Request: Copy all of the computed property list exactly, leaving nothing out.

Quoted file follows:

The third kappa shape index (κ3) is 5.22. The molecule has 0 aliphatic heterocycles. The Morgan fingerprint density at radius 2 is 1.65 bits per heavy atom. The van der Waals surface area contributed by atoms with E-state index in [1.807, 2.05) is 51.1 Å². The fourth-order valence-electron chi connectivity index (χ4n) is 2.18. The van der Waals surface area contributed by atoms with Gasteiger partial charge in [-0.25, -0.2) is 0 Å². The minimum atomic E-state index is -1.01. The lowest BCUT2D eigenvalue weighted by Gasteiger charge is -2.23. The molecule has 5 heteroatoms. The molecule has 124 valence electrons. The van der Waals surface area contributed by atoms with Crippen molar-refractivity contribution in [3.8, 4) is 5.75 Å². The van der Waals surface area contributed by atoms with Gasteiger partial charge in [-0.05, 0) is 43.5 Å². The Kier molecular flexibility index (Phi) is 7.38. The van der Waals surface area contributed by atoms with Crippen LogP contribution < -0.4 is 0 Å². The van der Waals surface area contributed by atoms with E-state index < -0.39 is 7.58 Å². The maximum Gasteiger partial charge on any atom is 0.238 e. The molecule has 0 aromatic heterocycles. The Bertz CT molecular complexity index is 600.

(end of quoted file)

The third kappa shape index (κ3) is 5.22. The molecule has 0 aliphatic heterocycles. The Morgan fingerprint density at radius 2 is 1.65 bits per heavy atom. The van der Waals surface area contributed by atoms with E-state index in [1.807, 2.05) is 51.1 Å². The fourth-order valence-electron chi connectivity index (χ4n) is 2.18. The van der Waals surface area contributed by atoms with Gasteiger partial charge in [-0.25, -0.2) is 0 Å². The minimum atomic E-state index is -1.01. The lowest BCUT2D eigenvalue weighted by Gasteiger charge is -2.23. The molecule has 5 heteroatoms. The molecule has 124 valence electrons. The van der Waals surface area contributed by atoms with Crippen molar-refractivity contribution in [3.8, 4) is 5.75 Å². The van der Waals surface area contributed by atoms with Gasteiger partial charge in [-0.05, 0) is 43.5 Å². The Kier molecular flexibility index (Phi) is 7.38. The van der Waals surface area contributed by atoms with Crippen LogP contribution < -0.4 is 0 Å². The van der Waals surface area contributed by atoms with E-state index < -0.39 is 7.58 Å². The maximum Gasteiger partial charge on any atom is 0.238 e. The molecule has 0 aromatic heterocycles. The Bertz CT molecular complexity index is 600.